[00:02:28] Cynthia Meyer: It's certainly natural for partners to gravitate towards the tasks that they do best. However, that shouldn't stop you from developing a shared financial vision and a process for making decisions that incorporates the perspectives of each spouse. I think that financial harmony is critically important. What I mean by that is that everybody agrees about how you're going to make financial decisions in the relationship. So how each couple makes decisions may be different in terms of who does what. But it's important that you do that harmoniously. You agree as a couple about how you're going to approach this.
So research shows that having frequent arguments about money is an indicator of divorce. The top predictor. Financial discord can really blow up a marriage and working on the money in your marriage, if it's a source of conflict, can bring you together. So I've seen over time, as I've been a financial planner since 1997 and I've seen that the financial planning process, that process of looking at all your life goals together with your plan expressing numbers, that process of working with a neutral third party, a financial planner, can really help people get on the same page. To be singing from the same song sheet about their money stuff.
[00:03:48] Cynthia Meyer: For Steve and me, our economic partnerships started off with full financial disclosure and that helped build trust and accountability. When we got engaged, I had never been married before Steve had been married before and been divorced for about five years. We told each other everything.
I was still paying off the last of my student loans and I had a few debts that I was almost at the end of, from when I had been self-employed when I had a political business. I was saving very aggressively in my 401k, my employee benefits at Merrill Lynch, where I worked at the time. I have even given up my car so that I could pay down debt and save more money because I had really wanted to buy a house at that point. Steve was a divorced dad of my step-daughter and he was juggling a really demanding professional career with the needs of parenting and juggling custody with his ex. He made really good financial decisions since his twenties. He came out of the gate when he graduated from the University of California at Berkeley, and he made one good decision after another. Whereas I was a little bit further behind. I was a little bit further behind in the savings. I had a good-paying career earlier and then I switched into another field and I was rebuilding. But I had declared my own financial independence and I was actively working on developing and practicing really solid financial habits.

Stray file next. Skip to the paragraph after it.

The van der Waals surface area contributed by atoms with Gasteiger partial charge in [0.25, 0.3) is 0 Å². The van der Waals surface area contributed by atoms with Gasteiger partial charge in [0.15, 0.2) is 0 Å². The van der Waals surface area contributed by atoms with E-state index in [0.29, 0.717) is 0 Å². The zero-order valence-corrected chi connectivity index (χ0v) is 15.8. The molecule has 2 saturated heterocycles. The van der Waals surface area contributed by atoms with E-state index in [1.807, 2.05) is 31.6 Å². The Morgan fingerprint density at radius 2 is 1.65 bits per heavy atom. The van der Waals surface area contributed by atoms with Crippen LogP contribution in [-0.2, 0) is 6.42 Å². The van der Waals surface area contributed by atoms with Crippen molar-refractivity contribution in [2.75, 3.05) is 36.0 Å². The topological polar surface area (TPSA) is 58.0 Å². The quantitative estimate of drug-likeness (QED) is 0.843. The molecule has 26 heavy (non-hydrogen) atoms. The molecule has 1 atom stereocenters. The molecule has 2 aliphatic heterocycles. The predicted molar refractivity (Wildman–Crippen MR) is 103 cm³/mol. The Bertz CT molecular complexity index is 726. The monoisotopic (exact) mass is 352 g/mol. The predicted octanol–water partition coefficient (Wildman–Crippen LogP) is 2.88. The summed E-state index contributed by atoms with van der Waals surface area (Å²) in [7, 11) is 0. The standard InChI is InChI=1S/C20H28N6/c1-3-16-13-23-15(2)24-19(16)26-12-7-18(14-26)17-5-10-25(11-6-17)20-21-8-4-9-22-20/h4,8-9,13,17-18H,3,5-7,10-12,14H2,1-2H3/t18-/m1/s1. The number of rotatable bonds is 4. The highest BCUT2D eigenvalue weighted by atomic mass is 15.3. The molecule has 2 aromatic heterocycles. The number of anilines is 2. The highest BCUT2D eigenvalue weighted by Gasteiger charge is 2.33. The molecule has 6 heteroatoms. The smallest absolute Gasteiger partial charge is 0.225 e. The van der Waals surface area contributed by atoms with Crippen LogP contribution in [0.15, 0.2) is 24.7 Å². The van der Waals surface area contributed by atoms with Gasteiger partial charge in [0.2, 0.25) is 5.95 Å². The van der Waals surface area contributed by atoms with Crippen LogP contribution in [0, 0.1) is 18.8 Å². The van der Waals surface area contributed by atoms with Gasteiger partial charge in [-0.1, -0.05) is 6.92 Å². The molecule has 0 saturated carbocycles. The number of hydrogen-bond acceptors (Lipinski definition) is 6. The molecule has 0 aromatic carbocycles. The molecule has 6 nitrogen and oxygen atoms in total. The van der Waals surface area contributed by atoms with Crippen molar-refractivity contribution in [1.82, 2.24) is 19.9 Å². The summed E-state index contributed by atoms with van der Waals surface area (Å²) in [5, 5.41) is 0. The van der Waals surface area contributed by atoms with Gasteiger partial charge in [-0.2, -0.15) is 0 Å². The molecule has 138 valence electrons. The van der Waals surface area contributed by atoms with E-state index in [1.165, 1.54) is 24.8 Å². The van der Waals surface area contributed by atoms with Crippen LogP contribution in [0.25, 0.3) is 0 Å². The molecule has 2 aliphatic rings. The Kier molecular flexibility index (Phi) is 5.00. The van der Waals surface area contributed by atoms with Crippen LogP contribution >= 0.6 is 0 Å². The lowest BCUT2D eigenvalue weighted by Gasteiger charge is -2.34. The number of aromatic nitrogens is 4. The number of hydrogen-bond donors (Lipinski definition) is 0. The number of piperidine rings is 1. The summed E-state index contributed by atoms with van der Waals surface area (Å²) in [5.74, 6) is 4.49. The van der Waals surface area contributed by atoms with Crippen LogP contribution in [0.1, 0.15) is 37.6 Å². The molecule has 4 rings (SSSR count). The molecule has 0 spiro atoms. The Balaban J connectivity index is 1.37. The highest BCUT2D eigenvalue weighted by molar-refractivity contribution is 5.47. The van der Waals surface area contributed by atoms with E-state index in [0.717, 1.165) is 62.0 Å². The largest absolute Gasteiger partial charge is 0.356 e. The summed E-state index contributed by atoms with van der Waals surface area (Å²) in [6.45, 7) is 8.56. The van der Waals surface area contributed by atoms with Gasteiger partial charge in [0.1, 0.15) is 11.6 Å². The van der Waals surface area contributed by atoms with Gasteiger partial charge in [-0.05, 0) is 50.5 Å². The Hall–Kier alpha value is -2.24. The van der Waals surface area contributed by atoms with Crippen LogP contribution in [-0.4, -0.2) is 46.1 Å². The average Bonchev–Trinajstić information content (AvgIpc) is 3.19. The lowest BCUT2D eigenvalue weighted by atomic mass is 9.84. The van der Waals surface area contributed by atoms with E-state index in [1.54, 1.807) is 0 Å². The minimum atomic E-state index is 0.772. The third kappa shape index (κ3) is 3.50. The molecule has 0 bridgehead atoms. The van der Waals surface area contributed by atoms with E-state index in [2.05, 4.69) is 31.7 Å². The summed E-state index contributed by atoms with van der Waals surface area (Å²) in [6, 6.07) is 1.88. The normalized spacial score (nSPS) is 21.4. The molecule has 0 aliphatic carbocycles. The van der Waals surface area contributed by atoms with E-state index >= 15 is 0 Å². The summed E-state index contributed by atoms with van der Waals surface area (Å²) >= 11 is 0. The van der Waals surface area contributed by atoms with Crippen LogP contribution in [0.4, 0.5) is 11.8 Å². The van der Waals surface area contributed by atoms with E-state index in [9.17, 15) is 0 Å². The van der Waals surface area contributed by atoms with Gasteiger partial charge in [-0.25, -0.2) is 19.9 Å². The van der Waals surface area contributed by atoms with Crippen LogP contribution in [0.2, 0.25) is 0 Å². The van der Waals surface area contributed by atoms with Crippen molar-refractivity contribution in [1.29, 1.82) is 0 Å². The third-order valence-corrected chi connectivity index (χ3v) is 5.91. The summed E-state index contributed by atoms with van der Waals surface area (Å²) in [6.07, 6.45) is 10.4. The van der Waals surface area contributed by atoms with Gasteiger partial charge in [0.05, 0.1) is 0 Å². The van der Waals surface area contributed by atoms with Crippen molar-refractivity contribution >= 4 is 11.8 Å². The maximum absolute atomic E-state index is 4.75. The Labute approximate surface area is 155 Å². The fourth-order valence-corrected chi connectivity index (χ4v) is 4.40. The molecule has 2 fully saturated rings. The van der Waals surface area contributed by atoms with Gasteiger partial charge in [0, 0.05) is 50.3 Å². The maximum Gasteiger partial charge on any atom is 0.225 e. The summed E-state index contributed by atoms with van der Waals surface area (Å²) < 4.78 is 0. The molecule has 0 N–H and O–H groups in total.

[00:05:13] Cynthia Meyer: We spent some time early in our relationship figuring out our spending goals. How we were going to manage expenses? How we were each going to contribute to the family budget? And the parameters that we were going to use for making financial decisions. And later on, we went through the financial planning process together.
He's a financial professional, he was an actuary. I was a financial professional, but we still went through that process together. And it was so illuminating. First, we found that we were on the same page about most of our major goals. When we were going to travel and we were going to try to have kids and where are we going to live?
That process brought us closer together on key issues including when we might consider retiring and when we would prioritize other goals. Developing a shared vision for our economic partnership required commitment to the process and a willingness to really listen deeply to each other and to learn from each other and appreciate each other's differences.
My friend, Tania Brown, who is also a CFP, and we worked together - she said that it takes commitment from both spouses to be financially successful together. You gotta get on the same page with money. And if you can't, Tania says, "Get counseling." and I agree with her. One of the other things that Tania and I have been talking about is you got to choose your spouse wisely. Because as she said, "Your spouse is the greatest economic engine to your financial future." So the right spouse is going to multiply your efforts through good money management and the wrong spouse could send you on a never-ending financial tailspin.
When Tania and I both worked at the employee financial wellness company, Financial Finesse, our CEO, Liz Davidson, wrote a really excellent book called, What your Financial Advisor Isn't Telling You. In it, she wrote a chapter about how picking the wrong person can be your financial worst enemy.